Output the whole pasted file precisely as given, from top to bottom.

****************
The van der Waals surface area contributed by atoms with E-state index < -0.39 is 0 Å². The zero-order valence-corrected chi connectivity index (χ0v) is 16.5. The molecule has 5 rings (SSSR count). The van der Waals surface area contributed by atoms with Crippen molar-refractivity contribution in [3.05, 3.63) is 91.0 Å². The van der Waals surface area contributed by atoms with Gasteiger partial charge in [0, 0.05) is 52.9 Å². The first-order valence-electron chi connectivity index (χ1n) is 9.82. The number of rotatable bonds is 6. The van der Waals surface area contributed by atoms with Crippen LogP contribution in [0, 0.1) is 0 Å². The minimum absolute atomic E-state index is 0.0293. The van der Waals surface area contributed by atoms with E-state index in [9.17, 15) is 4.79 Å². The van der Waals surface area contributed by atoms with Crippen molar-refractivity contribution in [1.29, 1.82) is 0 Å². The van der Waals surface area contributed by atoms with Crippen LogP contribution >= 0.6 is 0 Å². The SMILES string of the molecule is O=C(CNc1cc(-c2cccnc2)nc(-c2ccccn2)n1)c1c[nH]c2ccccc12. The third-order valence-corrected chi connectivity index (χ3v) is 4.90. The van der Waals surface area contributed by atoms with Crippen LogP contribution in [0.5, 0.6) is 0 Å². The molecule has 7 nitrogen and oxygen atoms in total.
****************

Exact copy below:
The van der Waals surface area contributed by atoms with E-state index < -0.39 is 0 Å². The zero-order valence-corrected chi connectivity index (χ0v) is 16.5. The molecule has 5 rings (SSSR count). The van der Waals surface area contributed by atoms with Crippen molar-refractivity contribution in [3.05, 3.63) is 91.0 Å². The van der Waals surface area contributed by atoms with Gasteiger partial charge in [0, 0.05) is 52.9 Å². The first-order valence-electron chi connectivity index (χ1n) is 9.82. The number of rotatable bonds is 6. The van der Waals surface area contributed by atoms with Crippen LogP contribution in [0, 0.1) is 0 Å². The minimum absolute atomic E-state index is 0.0293. The van der Waals surface area contributed by atoms with E-state index in [9.17, 15) is 4.79 Å². The van der Waals surface area contributed by atoms with Crippen molar-refractivity contribution in [1.29, 1.82) is 0 Å². The van der Waals surface area contributed by atoms with Crippen LogP contribution >= 0.6 is 0 Å². The SMILES string of the molecule is O=C(CNc1cc(-c2cccnc2)nc(-c2ccccn2)n1)c1c[nH]c2ccccc12. The third-order valence-corrected chi connectivity index (χ3v) is 4.90. The van der Waals surface area contributed by atoms with Crippen LogP contribution in [0.5, 0.6) is 0 Å². The molecule has 7 nitrogen and oxygen atoms in total.